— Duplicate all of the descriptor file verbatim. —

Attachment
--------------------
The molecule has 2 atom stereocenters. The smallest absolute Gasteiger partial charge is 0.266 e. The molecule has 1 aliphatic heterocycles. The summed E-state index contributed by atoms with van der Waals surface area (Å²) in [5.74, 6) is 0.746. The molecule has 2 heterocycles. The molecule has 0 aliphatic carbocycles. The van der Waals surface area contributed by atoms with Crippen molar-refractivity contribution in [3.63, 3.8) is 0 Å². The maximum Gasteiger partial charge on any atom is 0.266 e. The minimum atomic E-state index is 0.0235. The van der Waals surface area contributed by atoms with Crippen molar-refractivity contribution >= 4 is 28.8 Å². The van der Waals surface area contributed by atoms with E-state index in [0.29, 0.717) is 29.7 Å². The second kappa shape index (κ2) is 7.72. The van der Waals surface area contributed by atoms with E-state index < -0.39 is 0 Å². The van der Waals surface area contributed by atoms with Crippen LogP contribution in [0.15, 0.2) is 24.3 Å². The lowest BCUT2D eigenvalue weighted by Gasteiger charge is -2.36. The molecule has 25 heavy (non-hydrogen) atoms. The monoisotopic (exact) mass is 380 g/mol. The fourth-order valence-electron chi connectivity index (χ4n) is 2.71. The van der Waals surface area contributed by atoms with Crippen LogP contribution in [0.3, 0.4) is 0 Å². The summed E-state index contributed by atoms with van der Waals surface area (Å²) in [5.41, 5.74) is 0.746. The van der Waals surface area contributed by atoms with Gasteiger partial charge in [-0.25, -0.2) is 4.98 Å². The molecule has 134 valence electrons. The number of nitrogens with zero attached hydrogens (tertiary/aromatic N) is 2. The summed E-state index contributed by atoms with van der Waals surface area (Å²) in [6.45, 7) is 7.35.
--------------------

The molecule has 2 atom stereocenters. The smallest absolute Gasteiger partial charge is 0.266 e. The molecule has 1 aliphatic heterocycles. The summed E-state index contributed by atoms with van der Waals surface area (Å²) in [5.74, 6) is 0.746. The molecule has 2 heterocycles. The molecule has 0 aliphatic carbocycles. The van der Waals surface area contributed by atoms with Crippen molar-refractivity contribution in [3.63, 3.8) is 0 Å². The maximum Gasteiger partial charge on any atom is 0.266 e. The minimum atomic E-state index is 0.0235. The van der Waals surface area contributed by atoms with Crippen molar-refractivity contribution >= 4 is 28.8 Å². The van der Waals surface area contributed by atoms with E-state index in [0.29, 0.717) is 29.7 Å². The second kappa shape index (κ2) is 7.72. The van der Waals surface area contributed by atoms with E-state index < -0.39 is 0 Å². The van der Waals surface area contributed by atoms with Crippen LogP contribution in [0.15, 0.2) is 24.3 Å². The lowest BCUT2D eigenvalue weighted by Gasteiger charge is -2.36. The molecule has 25 heavy (non-hydrogen) atoms. The monoisotopic (exact) mass is 380 g/mol. The fourth-order valence-electron chi connectivity index (χ4n) is 2.71. The van der Waals surface area contributed by atoms with Crippen LogP contribution in [0.3, 0.4) is 0 Å². The summed E-state index contributed by atoms with van der Waals surface area (Å²) in [5.41, 5.74) is 0.746. The van der Waals surface area contributed by atoms with Gasteiger partial charge in [-0.25, -0.2) is 4.98 Å². The molecule has 134 valence electrons. The number of nitrogens with zero attached hydrogens (tertiary/aromatic N) is 2. The summed E-state index contributed by atoms with van der Waals surface area (Å²) in [6.45, 7) is 7.35.